Has everyone here missed the question?

"But we just had Indian food yesterday" means "I want to decide this time". The question isn't what to eat, it's who decides. People dining in groups in India have the same argument every day, too.

Why listen to multiple albums/cds/mp3, when you can just keep one that you enjoy on repeat for days and weeks on end?

Why watch more than once movie, when you can replay a single favorite over and over?

Interestingly, my dog feels similarly. Whenever we buy her a new brand of dogfood, she becomes really interested in it. Then after a few days it loses its novelty.

Talk to an affluent middle class Indian family.

Even they go out and enjoy the food at a McDonalds once in a while. Some even spend hundreds of rupees at a Pizza Hut.

Perhaps consider the TITLE OF YOUR OWN WEBSITE?

I'm married to a Lebanese woman and her family eat Lebanese food day after day after day. Can you believe that? I mean every day they choose to forgo the wonderful opportunity to eat American food, which doesn't seem to have done Americans any harm. Hold on a minute...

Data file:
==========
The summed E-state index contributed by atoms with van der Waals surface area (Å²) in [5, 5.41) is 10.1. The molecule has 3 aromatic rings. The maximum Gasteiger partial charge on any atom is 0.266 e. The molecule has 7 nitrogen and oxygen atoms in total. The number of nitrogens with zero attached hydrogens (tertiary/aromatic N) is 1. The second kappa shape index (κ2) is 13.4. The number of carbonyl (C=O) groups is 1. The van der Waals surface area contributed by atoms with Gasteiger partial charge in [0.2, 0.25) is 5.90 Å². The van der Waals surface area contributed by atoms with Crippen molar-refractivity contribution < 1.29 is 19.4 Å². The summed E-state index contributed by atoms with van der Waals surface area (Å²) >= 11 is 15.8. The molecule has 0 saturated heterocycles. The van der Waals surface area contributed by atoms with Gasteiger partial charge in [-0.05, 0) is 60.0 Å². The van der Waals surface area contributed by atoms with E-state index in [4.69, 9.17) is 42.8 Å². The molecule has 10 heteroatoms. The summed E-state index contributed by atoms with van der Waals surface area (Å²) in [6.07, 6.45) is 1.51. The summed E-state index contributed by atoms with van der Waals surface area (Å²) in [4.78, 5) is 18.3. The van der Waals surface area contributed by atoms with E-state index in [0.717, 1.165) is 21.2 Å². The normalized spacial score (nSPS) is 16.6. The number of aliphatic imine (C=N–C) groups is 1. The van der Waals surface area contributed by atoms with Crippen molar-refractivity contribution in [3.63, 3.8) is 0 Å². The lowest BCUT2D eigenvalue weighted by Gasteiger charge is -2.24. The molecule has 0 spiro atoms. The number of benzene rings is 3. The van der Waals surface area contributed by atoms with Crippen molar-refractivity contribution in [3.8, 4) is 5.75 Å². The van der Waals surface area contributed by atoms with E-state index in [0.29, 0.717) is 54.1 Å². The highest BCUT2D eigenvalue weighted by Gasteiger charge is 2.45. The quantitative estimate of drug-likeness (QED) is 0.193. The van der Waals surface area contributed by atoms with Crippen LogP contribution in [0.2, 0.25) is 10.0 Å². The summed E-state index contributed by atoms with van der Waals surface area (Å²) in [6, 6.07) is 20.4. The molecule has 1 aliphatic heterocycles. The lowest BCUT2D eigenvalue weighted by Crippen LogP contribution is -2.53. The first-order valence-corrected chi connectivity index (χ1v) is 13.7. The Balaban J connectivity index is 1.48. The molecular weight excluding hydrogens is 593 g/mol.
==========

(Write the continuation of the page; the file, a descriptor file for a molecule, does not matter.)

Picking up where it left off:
So I have Indonesian food everyday usually, but then I live there, this week though I am having Chinese everyday, but then I am in Hong Kong. And when I am in the US I have usually western food. What this shows is that the cuisine you eat normally is basically dependent on the choices around you. Eating Indian several days in a row in the west is similar to going to the same restaurant every day, it's just not adventuresome enough for most people. Typically in the west you might have say 100 western restaurants for each Indian, so you are really restricting yourself to a small selection if you eat Indian frequently.

Diminishing marginal values of a similar type of food within some time period, combined with limited variety of each type of food available in the US. For example, I can eat Chinese food every day of the year in Beijing, but if my only option was Panda Express, I think it'll take a max of one day before the marginal values drop significantly.